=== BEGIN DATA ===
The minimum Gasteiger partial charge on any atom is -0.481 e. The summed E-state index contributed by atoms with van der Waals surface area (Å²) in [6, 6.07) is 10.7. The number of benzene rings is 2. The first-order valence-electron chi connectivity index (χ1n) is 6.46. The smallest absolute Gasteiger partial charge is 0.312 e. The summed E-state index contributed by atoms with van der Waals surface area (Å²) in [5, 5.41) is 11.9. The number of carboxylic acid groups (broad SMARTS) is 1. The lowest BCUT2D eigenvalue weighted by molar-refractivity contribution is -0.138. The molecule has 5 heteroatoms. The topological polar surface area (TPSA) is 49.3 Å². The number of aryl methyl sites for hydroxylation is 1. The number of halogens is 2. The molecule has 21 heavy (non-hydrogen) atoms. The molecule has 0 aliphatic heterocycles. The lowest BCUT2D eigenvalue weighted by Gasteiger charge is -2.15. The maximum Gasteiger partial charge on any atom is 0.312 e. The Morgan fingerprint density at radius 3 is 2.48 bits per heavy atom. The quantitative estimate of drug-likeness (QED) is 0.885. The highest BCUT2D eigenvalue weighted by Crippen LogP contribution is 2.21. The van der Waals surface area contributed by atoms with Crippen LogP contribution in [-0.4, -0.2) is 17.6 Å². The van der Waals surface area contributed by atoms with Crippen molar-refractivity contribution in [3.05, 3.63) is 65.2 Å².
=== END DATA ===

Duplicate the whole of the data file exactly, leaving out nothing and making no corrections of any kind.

The minimum Gasteiger partial charge on any atom is -0.481 e. The summed E-state index contributed by atoms with van der Waals surface area (Å²) in [6, 6.07) is 10.7. The number of benzene rings is 2. The first-order valence-electron chi connectivity index (χ1n) is 6.46. The smallest absolute Gasteiger partial charge is 0.312 e. The summed E-state index contributed by atoms with van der Waals surface area (Å²) in [5, 5.41) is 11.9. The number of carboxylic acid groups (broad SMARTS) is 1. The lowest BCUT2D eigenvalue weighted by molar-refractivity contribution is -0.138. The molecule has 5 heteroatoms. The topological polar surface area (TPSA) is 49.3 Å². The number of aryl methyl sites for hydroxylation is 1. The number of halogens is 2. The molecule has 21 heavy (non-hydrogen) atoms. The molecule has 0 aliphatic heterocycles. The lowest BCUT2D eigenvalue weighted by Gasteiger charge is -2.15. The maximum Gasteiger partial charge on any atom is 0.312 e. The Morgan fingerprint density at radius 3 is 2.48 bits per heavy atom. The quantitative estimate of drug-likeness (QED) is 0.885. The highest BCUT2D eigenvalue weighted by Crippen LogP contribution is 2.21. The van der Waals surface area contributed by atoms with Crippen LogP contribution in [-0.4, -0.2) is 17.6 Å². The van der Waals surface area contributed by atoms with Crippen molar-refractivity contribution in [3.05, 3.63) is 65.2 Å².